It’s a safe bet that the journey will bring him to each of those places and more, possibly even to all of it at once. He’d be more than OK with that, even that won’t stop him from trying to think his way through what happiness looks like well before he arrives there. “I’m still trying to figure that out, man,” he says, before slipping into that big laugh again. And as the sound fills the air, it’s hard not to take him at his word.


Well-known member
Apr 7, 2013
As I said in the other thread where I mentioned this article, I think his long term plans are admirable but I think he feels like he needs (or wants, as it presumably is much easier) to capitalize on his current NFL fame to assist having some of his businesses take off.

Like, who is gonna buy sunglasses from Jaylon Smith in 2032 when he's been retired for 4 years? Have to try to get this brand some marketplace foothold while people still identify with him as "Jaylon Smith, current Pro Bowl linebacker for the Cowboys," and so in that sense what he is selling is his fame and not his product.

Which seems to me to be 1) a little slimy, and 2) a little bit of a detraction from his football career.

He swears up and down in this article that he can and in fact must do both at the same time, because it's an indivisible part of who he is, but I don't think I buy that entirely.

Don't bemoan that they don't want you to "be yourself," when a high-ranking Cowboy official calls you into the office to reprimand you for unwise use of social media. They are paying you MASSIVE amounts of money to do what they say, not to "be yourself." I don't know if his side endeavors are affecting his play but there should be absolutely no doubt about any of it for $35m guaranteed with $19m up front.

People like Roger Staubach and Troy Aikman parlayed their fame after their playing days were over into being successful businessmen. I know Jaylon is not a QB so he can't count on that post-career fame to continue, but he owes a duty to the team and to the fans to make sure football is first.

If that means his business career starts off slower after his playing days are done, that's just how it has to be, sorry.

That being said I don't care if he wants to own real estate or real estate businesses while he plays. Let a business manager manage all that, that is fine. But when it spills over into needing him to do the promotion, both on the field (he has to keep doing "the swipe," because it's part of his brand, and he is thinking about that while on the field) and off the field (he has to keep marketing himself during his "free time," - if there is such a thing), that's when I see it as a bit problematic.

At least he's realized he has to tone it down some.


Well-known member
Apr 8, 2013
All I know is that if he flounders and doesn't get back to his 2018 form under guys like Nolan (most recently the Saints LB coach where he took on Demario Davis as a reclamation project and turned him into an All Pro) and Edwards (the only position he's ever coached in the NFL is LB's and he just had one of the best duos in the league in Kendricks/Barr for years as a DC) then he won't be around much longer.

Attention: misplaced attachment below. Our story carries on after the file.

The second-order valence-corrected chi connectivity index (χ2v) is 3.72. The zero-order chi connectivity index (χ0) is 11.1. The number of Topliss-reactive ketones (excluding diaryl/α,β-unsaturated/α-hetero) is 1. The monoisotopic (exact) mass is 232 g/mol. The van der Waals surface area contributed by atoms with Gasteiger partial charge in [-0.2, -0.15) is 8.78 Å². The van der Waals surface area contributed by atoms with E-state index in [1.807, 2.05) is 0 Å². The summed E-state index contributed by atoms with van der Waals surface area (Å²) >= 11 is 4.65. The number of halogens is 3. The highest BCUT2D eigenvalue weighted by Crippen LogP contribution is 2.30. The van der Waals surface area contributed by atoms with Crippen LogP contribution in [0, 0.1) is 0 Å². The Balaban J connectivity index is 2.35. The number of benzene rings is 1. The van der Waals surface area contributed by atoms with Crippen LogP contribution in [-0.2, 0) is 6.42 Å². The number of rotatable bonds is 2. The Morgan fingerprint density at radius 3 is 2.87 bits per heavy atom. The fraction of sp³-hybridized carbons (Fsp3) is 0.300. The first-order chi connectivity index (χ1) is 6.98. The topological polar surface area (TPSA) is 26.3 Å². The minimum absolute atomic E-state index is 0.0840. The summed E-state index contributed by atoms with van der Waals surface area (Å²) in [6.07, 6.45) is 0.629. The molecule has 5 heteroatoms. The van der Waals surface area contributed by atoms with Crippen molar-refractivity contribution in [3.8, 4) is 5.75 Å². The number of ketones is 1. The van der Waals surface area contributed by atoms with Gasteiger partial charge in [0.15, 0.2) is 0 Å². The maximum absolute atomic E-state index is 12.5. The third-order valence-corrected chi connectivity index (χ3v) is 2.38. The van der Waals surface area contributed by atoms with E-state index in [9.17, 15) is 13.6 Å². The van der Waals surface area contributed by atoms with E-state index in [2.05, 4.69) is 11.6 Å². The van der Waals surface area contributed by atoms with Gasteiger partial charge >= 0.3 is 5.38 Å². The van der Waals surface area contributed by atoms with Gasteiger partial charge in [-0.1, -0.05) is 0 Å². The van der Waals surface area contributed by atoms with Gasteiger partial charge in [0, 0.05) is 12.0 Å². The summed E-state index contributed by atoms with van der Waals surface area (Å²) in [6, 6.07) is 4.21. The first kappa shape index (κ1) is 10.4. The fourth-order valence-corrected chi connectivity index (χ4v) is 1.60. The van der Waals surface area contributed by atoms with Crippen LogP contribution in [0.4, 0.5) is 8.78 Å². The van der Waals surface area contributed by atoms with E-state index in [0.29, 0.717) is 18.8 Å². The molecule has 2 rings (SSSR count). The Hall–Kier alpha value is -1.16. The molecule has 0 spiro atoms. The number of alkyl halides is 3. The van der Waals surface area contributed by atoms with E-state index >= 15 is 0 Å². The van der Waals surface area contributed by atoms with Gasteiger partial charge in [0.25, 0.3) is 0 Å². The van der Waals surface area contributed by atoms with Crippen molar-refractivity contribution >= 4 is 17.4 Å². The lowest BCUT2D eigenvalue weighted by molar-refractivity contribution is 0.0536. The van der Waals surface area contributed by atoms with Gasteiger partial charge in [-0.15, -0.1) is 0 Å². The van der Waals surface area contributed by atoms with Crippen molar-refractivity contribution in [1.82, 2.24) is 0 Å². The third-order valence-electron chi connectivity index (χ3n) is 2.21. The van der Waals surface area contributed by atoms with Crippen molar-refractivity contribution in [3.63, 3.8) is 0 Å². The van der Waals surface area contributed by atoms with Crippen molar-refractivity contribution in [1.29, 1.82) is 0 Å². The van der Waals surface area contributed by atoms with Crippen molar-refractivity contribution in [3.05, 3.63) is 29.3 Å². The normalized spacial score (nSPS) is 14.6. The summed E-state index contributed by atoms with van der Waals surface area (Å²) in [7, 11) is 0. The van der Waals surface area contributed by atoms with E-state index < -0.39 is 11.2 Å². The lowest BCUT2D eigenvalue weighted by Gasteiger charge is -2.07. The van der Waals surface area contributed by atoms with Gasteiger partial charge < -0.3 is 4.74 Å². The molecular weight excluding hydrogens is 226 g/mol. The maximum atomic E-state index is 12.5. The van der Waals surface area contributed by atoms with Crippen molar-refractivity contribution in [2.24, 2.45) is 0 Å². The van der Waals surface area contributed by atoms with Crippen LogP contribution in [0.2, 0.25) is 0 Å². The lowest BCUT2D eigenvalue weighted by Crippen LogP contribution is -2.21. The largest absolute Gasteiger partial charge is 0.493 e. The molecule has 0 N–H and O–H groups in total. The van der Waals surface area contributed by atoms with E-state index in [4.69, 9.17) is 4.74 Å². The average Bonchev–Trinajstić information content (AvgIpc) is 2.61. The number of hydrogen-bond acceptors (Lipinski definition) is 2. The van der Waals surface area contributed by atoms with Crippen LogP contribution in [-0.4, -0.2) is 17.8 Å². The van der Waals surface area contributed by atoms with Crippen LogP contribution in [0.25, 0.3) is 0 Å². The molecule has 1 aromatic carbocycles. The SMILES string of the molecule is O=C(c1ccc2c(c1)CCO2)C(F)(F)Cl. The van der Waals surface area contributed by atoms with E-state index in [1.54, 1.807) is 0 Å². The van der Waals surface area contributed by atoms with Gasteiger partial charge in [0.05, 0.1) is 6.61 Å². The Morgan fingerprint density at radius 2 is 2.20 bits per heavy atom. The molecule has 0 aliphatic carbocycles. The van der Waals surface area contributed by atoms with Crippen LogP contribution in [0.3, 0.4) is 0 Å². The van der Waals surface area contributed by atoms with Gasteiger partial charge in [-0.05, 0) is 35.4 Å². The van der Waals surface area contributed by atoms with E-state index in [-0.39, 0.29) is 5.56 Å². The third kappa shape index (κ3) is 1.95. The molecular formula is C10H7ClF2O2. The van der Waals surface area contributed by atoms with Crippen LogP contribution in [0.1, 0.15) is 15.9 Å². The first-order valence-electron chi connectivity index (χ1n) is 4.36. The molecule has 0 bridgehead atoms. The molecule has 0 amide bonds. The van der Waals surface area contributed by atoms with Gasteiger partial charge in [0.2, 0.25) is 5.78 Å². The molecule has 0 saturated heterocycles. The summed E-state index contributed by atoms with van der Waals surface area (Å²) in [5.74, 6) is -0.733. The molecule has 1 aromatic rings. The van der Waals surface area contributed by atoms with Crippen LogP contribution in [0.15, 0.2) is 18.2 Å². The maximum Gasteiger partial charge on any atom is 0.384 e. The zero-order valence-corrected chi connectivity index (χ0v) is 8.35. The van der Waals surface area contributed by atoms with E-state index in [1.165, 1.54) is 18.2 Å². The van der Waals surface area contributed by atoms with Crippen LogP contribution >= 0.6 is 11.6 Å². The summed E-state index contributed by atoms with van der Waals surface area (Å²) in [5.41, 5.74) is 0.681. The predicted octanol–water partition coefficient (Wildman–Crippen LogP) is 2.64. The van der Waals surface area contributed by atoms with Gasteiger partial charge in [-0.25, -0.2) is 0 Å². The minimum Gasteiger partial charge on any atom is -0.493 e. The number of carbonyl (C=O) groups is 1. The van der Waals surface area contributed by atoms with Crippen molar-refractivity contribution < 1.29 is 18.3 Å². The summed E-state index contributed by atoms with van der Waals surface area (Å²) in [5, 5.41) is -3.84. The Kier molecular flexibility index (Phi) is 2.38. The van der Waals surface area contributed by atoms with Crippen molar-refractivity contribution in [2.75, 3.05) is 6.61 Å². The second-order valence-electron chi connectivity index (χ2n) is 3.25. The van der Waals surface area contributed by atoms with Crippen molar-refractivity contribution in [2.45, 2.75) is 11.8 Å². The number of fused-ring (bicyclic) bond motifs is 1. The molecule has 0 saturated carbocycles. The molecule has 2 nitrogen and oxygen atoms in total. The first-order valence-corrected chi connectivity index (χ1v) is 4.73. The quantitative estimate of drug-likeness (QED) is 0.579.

The staff moving him to the weakside is already a bit of an indication that they aren't going to cater to him just because of whatever inflated view he has of himself. They saw him for what he was and moved him to the somewhat less notable position to maximize what he does best and hide what he struggles at.

After this season the team could cut him and pretty much break even a far as the cap, after the 2021 season they could cut him and save 5 million, and in all honesty I think that's about as long as he has to prove himself a consistent player.

I'm still optimistic because I think last season was a perfect storm in many ways, for the team as a whole but Smith individually as well with the contract, the business stuff and coming off a breakout 2018. I have faith that guys like Nolan and Edwards will instill some discipline and get his head on straight, and if not, then bye.


Well-known member
Apr 8, 2013
I think the team got more out of Smith than I ever expected when they drafted him, and certainly after watching the first year or two when he flopped around on one leg.

But there are only a few people across all of sports who can promote a business and a brand without it seeming like a distraction during their playing career. Guys like Jordan, Tiger, maybe even Mahomes right now. They've proven they are the best of the best and deserve what comes with that. Smith isn't even close to that, and I find it annoying. At least win something significant first.


Well-known member
Apr 7, 2013
All I know is that if he flounders and doesn't get back to his 2018 form under guys like Nolan (most recently the Saints LB coach where he took on Demario Davis as a reclamation project and turned him into an All Pro) and Edwards (the only position he's ever coached in the NFL is LB's and he just had one of the best duos in the league in Kendricks/Barr for years as a DC) then he won't be around much longer.

The staff moving him to the weakside is already a bit of an indication that they aren't going to cater to him just because of whatever inflated view he has of himself. They saw him for what he was and moved him to the somewhat less notable position to maximize what he does best and hide what he struggles at.

After this season the team could cut him and pretty much break even a far as the cap, after the 2021 season they could cut him and save 5 million, and in all honesty I think that's about as long as he has to prove himself a consistent player.

I'm still optimistic because I think last season was a perfect storm in many ways, for the team as a whole but Smith individually as well with the contract, the business stuff and coming off a breakout 2018. I have faith that guys like Nolan and Edwards will instill some discipline and get his head on straight, and if not, then bye.
IMO they had to limit the damage limited change of direction might cause and reduce the number of plays where he might have to stretch his range.

Still, it’s just a slight tweak really as those positions are very interchangeable on many downs.